How Much Space Is Needed for a Walk-In Shower or Bathtub?

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If getting around is difficult for you or a loved one, a walk-in shower or bathtub can make your bathroom a much safer space and one that is easier to navigate. Bear in mind, however, that building codes specify many rules for bathroom layouts, including how much space is needed for a walk-in shower or bathtub. It's important to make sure your new bathroom fixtures are compliant so that the local code compliance office doesn't force you into a potentially expensive alteration of a completed bathroom alteration.



The International Residential Code requires at least 24 inches of open space in front of your walk-in shower's entrance or bathtub. Although not a legal requirement, the National Kitchen & Bath Association recommends a more comfortable 30 inches of clearance.

Common Shower Dimensions

According to StarCraft Custom Builders, the International Residential Code (IRC) requires that the interior of a shower area measures at least 30 x 30 inches. The National Kitchen & Bath Association (NKBA), however, recommends a more generous 36 x 36 inches. You may need to go even larger if you need to fit a walker or wheelchair into the space.


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If you'll need to sit during your shower, consider installing a permanent seat. If you do, code compliance necessitates that it does not infringe upon the shower's 30 x 30-inch minimum size requirement. The NKBA is more helpful, suggesting that you install the seat 17 to 19 inches above the shower floor and that it be at least 15 inches deep.

In addition to size, you'll need to consider the style of walk-in shower you need. Prefabricated shower stalls are inexpensive and easy to install, especially if you're planning a DIY project. These may have cumbersome doors, however, and all have small curbs to keep the water in place that you must step over to get into the shower. If you use a wheelchair or have trouble stepping up and over, consider installing a custom frameless shower. They're more expensive, but they use a gentle slope to keep water in the shower and are much easier to enter and exit.


Common Walk-In Tub Dimensions

Fortunately, most walk-in bathtubs will easily fit into the same area as a standard bathtub, making it easy to swap out your tub. Standard bathtubs measure 60 inches long and between 30 to 32 inches wide. Walk-in tubs are the same width and are usually shorter than the standard at 52 inches. In fact, Kohler boasts that it can make all of its walk-in tubs to fit into a standard tub's dimensions if necessary.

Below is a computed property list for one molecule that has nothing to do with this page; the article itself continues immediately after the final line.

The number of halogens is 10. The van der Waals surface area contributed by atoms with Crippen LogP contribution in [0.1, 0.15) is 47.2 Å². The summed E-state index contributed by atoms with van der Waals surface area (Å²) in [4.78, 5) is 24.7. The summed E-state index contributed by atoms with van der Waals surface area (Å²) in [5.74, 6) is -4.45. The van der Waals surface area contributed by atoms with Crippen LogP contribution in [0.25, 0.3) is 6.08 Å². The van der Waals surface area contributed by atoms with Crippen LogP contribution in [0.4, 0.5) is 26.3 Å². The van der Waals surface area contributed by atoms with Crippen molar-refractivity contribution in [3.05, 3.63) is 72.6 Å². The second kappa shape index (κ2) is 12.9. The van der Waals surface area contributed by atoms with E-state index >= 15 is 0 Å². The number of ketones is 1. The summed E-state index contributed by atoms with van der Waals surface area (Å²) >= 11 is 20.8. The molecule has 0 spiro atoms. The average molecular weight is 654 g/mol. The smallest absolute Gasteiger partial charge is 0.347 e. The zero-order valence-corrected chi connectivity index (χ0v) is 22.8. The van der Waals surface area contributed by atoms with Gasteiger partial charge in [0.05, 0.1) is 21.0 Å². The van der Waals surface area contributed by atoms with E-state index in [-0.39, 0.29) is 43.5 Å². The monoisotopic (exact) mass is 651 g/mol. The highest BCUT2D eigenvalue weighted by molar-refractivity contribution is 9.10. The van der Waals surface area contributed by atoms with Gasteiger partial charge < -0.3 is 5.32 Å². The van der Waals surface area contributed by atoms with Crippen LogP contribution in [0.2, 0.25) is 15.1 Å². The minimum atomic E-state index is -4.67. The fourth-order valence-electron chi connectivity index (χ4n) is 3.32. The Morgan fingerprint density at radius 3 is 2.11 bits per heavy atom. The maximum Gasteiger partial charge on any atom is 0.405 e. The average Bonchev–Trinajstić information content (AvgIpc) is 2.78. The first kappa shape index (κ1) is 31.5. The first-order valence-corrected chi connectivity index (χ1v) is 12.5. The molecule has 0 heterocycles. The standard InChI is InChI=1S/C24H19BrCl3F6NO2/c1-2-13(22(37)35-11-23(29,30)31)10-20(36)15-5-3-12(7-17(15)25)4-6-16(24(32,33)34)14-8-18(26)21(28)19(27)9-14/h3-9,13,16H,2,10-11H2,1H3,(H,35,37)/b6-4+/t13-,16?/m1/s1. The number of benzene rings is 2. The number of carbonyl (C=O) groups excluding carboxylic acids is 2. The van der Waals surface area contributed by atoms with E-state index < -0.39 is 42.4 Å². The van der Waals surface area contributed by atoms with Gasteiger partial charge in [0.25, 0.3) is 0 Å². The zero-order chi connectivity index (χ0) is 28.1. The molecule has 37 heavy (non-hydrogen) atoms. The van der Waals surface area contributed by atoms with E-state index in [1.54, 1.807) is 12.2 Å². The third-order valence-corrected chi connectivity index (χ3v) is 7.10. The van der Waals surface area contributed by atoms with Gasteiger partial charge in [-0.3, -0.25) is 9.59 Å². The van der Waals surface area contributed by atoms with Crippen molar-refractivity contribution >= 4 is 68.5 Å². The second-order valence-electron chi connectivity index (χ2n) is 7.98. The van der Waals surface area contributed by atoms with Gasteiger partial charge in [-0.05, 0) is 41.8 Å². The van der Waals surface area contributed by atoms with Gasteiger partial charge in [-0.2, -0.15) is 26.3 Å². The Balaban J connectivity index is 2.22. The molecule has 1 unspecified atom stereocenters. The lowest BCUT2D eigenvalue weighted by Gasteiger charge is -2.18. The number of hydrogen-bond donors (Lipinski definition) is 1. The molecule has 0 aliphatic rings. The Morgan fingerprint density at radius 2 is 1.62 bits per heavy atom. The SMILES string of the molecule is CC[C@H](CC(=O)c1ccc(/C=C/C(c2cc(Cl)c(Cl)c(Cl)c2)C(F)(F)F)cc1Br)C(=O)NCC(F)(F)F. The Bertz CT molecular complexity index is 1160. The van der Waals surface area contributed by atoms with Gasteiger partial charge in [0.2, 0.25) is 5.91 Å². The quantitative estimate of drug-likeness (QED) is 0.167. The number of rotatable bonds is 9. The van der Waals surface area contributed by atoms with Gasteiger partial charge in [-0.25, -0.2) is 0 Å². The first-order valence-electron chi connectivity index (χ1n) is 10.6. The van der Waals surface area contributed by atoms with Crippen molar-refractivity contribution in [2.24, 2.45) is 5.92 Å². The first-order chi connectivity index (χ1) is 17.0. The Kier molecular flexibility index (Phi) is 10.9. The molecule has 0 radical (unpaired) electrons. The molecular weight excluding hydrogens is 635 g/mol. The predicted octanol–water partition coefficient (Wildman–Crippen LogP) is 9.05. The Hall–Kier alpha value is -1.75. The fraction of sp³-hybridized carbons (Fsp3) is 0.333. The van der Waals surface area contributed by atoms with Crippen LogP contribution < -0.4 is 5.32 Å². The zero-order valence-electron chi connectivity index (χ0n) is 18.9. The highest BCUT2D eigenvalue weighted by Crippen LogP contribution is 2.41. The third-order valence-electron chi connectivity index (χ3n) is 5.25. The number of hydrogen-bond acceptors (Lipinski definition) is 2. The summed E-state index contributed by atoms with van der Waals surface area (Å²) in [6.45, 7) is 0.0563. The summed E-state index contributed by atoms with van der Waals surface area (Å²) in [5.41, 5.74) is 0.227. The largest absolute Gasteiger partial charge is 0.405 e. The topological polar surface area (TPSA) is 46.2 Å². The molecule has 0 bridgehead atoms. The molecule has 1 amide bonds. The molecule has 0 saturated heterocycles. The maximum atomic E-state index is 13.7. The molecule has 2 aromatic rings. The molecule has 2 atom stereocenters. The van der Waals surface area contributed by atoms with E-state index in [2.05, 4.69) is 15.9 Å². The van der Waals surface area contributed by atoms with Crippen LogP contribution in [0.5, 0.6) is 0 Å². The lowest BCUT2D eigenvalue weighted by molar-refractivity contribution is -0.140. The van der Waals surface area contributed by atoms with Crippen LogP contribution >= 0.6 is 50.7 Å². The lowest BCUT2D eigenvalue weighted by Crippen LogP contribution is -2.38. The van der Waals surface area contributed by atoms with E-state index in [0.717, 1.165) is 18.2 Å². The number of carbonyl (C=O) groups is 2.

Walk-in tubs sit up to 60 inches high, which is much taller than a standard tub. Most include a built-in seat, which typically measures 17 inches from the floor of the tub and 21 inches deep. This places the seat well within the NKBA guidelines for safety and comfort.

If you're having trouble getting in and out of the bathtub, replacing it with a walk-in tub or shower is the preferred solution. It is generally not recommended that you install steps outside the tub to make getting in easier. If you feel that you have no other choice, be sure to make the steps from a slip-resistant material and install a grab bar next to them.



Bathroom Design: Clearance and Open Space

When making changes to your bathroom, you need to have enough space to safely maneuver around your tub or shower as you prepare to enter it or leave it. Perhaps not surprisingly, the IRC has rules about this as well. The IRC dictates that you must leave at least 24 inches of open space in front of your shower entrance. The NKBA recommends 30 inches.


If you have a small bathroom, you may not have the space needed for a walk-in shower or bathtub under IRC rules. If that's the case, your local code office may allow you a variance so you can leave less space. The NKBA guideline is a safety recommendation and not a law, however, so you need not worry if you don't have the 30 inches it suggests. It is of note that although the NKBA guideline is not a legal requirement, many people will find a space of fewer than 30 inches to be cramped and difficult in which to maneuver.


If your bathroom is small and you would like more room to move, consider replacing your sink or vanity with something smaller. Sometimes, getting more room is as simple as reversing the swing of the bathroom entry door so that it swings out rather than in. If you can afford to do so, moving fixtures into a better configuration or enlarging the bathroom can also help.

Be Aware of Doors

When considering the space needed for a walk-in shower or bathtub, remember that these fixtures may have doors. If so, make sure they have enough room to open fully within your bathroom so they don't impede your access. Remember too that the IRC requires tub and shower doors to open outward. Opening the door inward saves space, but it could trap you if you fall in the shower and come to rest in front of the door.


Ideally, you should be able to open all of the doors, cabinets, cupboards and drawers in your bathroom all at once and not have them interfere with each other. Obviously, this simply isn't possible in every bathroom, and the IRC doesn't insist on it. It's still important to be smart about access, however.

Move bath towels and face cloths to a cabinet or open shelf that you can easily access when the shower or bathtub door is open. It's wise to do the same with extra hygiene products, such as shampoo and soap.




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